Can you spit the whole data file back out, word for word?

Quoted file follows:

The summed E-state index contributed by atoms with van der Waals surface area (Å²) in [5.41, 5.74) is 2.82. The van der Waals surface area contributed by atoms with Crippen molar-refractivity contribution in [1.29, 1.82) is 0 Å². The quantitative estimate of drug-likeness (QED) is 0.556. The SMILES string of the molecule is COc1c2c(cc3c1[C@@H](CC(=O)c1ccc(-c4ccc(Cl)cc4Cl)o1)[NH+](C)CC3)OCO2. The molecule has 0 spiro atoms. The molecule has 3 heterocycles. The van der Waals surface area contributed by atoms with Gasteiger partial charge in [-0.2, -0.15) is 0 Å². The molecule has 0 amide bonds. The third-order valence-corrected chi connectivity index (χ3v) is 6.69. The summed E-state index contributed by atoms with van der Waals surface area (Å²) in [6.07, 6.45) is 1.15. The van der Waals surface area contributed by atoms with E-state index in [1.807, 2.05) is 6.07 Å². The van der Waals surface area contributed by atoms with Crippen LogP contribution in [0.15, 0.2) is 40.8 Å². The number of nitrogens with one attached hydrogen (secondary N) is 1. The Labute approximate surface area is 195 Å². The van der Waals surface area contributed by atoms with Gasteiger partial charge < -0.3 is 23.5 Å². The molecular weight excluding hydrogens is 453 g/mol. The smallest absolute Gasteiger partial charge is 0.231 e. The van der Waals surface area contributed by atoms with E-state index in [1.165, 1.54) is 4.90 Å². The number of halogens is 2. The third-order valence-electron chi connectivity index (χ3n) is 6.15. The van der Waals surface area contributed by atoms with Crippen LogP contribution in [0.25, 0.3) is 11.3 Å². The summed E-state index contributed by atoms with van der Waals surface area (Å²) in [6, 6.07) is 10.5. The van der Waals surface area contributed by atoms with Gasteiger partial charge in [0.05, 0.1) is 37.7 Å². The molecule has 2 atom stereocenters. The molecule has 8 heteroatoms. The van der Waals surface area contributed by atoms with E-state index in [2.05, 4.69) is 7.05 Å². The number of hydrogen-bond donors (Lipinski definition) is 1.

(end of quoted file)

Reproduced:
The summed E-state index contributed by atoms with van der Waals surface area (Å²) in [5.41, 5.74) is 2.82. The van der Waals surface area contributed by atoms with Crippen molar-refractivity contribution in [1.29, 1.82) is 0 Å². The quantitative estimate of drug-likeness (QED) is 0.556. The SMILES string of the molecule is COc1c2c(cc3c1[C@@H](CC(=O)c1ccc(-c4ccc(Cl)cc4Cl)o1)[NH+](C)CC3)OCO2. The molecule has 0 spiro atoms. The molecule has 3 heterocycles. The van der Waals surface area contributed by atoms with Gasteiger partial charge in [-0.2, -0.15) is 0 Å². The molecule has 0 amide bonds. The third-order valence-corrected chi connectivity index (χ3v) is 6.69. The summed E-state index contributed by atoms with van der Waals surface area (Å²) in [6.07, 6.45) is 1.15. The van der Waals surface area contributed by atoms with E-state index in [1.807, 2.05) is 6.07 Å². The van der Waals surface area contributed by atoms with Crippen LogP contribution in [0.15, 0.2) is 40.8 Å². The number of nitrogens with one attached hydrogen (secondary N) is 1. The Labute approximate surface area is 195 Å². The van der Waals surface area contributed by atoms with Gasteiger partial charge < -0.3 is 23.5 Å². The molecular weight excluding hydrogens is 453 g/mol. The smallest absolute Gasteiger partial charge is 0.231 e. The van der Waals surface area contributed by atoms with E-state index in [1.165, 1.54) is 4.90 Å². The number of halogens is 2. The third-order valence-electron chi connectivity index (χ3n) is 6.15. The van der Waals surface area contributed by atoms with Crippen LogP contribution in [0.25, 0.3) is 11.3 Å². The summed E-state index contributed by atoms with van der Waals surface area (Å²) in [6, 6.07) is 10.5. The van der Waals surface area contributed by atoms with Gasteiger partial charge in [0.05, 0.1) is 37.7 Å². The molecule has 2 atom stereocenters. The molecule has 8 heteroatoms. The van der Waals surface area contributed by atoms with E-state index in [2.05, 4.69) is 7.05 Å². The number of hydrogen-bond donors (Lipinski definition) is 1.